What children really need is to be fully aware of their boundaries and this is a natural starting point as we get to know the children and start building that bond. They need time to become familiar with classroom boundaries, perhaps a little exploring to the left and the right of them too. But if you set them in place, make sure they’re clear, concise with a good dose of consistency and they will soon become the routine. But don’t expect them to get it the first time, nor the second and probably not the 10th. But if you are consistent they will get there in their own time.
We must remember that every relationship with each child in our class will be unique simply because every child is different, with a different set of needs. No one rule fits all. In the infant years, each moment you spend with a child is opportunity to build an understanding of that child’s needs. Some children need to be active, some vocal, some need quiet, some like to touch… all have unique needs for you to meet. Perhaps, that means having a little extra tolerance for the child who shouts out the answers every time. Or giving one child an extra reminder of “making good choices” when they are rough with a toy.
The way you speak to children is so important, so choose your words wisely. Because whatever way you paint a picture of their behavior, is often how you paint a picture of them. If you paint that enough times they will start to believe, it is who they are. So make sure it is kind words you choose. Make sure that no matter how difficult they find it to sit still or do good listening that in the end of the day, they know that they will learn to do it in time. Something that we can give them. They should know that it is only in this moment that they made a wrong choice but that next time they will do better. Teaching the children to believe that they are capable and able is far more productive to their development than focusing on their bad choices.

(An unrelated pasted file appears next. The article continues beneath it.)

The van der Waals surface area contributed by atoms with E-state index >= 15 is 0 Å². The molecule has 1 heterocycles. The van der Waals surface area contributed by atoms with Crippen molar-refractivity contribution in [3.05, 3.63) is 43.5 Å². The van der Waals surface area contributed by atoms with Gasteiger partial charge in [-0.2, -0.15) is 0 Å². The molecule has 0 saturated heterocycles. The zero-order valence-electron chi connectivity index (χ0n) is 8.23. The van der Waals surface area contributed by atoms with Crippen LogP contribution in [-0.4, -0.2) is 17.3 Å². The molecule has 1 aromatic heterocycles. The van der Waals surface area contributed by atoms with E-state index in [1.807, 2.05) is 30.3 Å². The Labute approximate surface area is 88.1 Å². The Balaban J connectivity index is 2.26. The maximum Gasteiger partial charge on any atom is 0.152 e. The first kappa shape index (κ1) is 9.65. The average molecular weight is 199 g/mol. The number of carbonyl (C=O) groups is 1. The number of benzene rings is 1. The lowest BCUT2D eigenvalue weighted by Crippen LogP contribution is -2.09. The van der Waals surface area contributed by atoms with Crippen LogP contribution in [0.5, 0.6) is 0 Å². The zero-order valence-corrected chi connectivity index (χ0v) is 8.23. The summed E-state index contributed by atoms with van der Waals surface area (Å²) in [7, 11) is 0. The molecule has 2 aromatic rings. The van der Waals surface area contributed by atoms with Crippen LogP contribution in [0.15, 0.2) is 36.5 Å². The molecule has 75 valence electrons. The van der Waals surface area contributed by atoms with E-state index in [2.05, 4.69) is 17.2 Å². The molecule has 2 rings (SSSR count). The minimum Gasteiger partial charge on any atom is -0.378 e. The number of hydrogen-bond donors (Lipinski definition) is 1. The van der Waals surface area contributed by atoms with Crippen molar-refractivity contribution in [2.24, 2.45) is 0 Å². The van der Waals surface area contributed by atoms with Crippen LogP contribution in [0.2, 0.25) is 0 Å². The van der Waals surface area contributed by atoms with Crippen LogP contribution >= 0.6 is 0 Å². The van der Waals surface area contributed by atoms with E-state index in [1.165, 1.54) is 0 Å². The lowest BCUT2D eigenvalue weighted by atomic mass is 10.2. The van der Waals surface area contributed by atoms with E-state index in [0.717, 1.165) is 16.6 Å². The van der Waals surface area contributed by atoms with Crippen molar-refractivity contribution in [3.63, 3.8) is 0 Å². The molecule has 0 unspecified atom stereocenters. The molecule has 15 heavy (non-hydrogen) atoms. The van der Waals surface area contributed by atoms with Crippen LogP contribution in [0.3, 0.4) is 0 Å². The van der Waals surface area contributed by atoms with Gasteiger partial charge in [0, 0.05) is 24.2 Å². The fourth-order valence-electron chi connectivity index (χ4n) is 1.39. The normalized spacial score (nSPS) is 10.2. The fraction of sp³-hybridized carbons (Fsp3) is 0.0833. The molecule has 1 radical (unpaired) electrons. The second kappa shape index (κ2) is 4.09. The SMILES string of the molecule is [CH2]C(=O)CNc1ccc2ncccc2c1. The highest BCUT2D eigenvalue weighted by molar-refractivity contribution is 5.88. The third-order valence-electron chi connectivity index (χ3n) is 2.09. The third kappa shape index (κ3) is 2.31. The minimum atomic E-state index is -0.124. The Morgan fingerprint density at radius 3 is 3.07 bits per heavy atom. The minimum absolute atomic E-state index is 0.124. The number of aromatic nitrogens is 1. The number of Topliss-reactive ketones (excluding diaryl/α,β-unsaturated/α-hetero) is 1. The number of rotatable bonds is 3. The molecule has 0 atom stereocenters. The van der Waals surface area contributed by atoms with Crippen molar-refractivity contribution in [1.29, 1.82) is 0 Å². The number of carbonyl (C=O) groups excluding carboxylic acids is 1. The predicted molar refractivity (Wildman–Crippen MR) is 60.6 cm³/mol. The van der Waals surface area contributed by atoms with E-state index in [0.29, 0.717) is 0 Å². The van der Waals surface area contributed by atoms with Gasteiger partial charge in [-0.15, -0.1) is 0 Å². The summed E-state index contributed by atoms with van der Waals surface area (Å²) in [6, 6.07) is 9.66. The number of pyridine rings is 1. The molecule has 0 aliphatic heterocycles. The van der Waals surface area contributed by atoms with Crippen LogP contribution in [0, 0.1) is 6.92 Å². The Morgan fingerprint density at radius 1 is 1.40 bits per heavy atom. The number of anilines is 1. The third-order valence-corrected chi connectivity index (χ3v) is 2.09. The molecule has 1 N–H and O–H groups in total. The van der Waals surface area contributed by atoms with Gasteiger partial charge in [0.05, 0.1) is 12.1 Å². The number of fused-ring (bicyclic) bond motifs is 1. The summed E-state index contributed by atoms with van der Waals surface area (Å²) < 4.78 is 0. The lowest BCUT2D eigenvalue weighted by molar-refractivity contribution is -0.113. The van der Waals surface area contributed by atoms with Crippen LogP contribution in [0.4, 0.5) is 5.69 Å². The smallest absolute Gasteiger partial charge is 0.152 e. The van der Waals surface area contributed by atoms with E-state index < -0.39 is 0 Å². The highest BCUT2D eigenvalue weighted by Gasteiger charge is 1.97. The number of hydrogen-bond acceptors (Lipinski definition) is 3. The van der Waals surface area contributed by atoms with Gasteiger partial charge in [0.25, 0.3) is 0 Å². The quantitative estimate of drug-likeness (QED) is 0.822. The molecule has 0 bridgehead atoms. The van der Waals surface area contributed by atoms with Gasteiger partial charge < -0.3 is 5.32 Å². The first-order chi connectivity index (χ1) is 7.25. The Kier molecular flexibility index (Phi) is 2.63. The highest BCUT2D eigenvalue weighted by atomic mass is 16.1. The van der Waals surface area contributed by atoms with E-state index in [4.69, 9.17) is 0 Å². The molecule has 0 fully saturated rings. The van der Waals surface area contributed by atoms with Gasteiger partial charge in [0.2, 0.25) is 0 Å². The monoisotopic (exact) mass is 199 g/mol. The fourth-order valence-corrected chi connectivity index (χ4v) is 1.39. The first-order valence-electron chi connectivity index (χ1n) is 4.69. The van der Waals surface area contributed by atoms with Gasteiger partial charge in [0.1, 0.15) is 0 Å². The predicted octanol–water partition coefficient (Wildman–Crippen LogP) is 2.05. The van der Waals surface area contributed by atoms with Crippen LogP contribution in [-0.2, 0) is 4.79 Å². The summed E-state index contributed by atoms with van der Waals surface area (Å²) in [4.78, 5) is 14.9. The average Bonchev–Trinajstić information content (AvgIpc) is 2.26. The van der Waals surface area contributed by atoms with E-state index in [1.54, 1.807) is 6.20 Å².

If you can build a strong relationship of trust and respect with the most challenging child, the simple knowledge that it is their bad choice that has disappointed you, should be enough for them to acknowledge their bad behavior and try harder next time. Because we want them to care about how their actions impact on the people around them. You will meet children that will push you to your limits, and they are the ones that need you most. It is our duty to build these children up, regardless of the behaviour!
Little Jimmy arrived in my Junior Infants class with the most horrific report of tempers and tantrums, emotional and social difficulties from his playschool, the phycologist and anyone else who knew of him and had an opinion of him. I could tell by his parent’s reaction the first time I ask could I have a word with them, the they we bracing themselves for more bad reports. So I knew before I had even meet him that if I couldn’t help this child he would most likely spend the rest of his primary school life being know as the 'bold boy' and not much like by his teachers or peers. So I found myself in a unique position to influence how this child was going to be perceived for the rest of his education. I knew that no matter what, I was going to bring the best out in this child. I was going to teach him what he needed to know to be compatible with our expectations, be they right or wrong.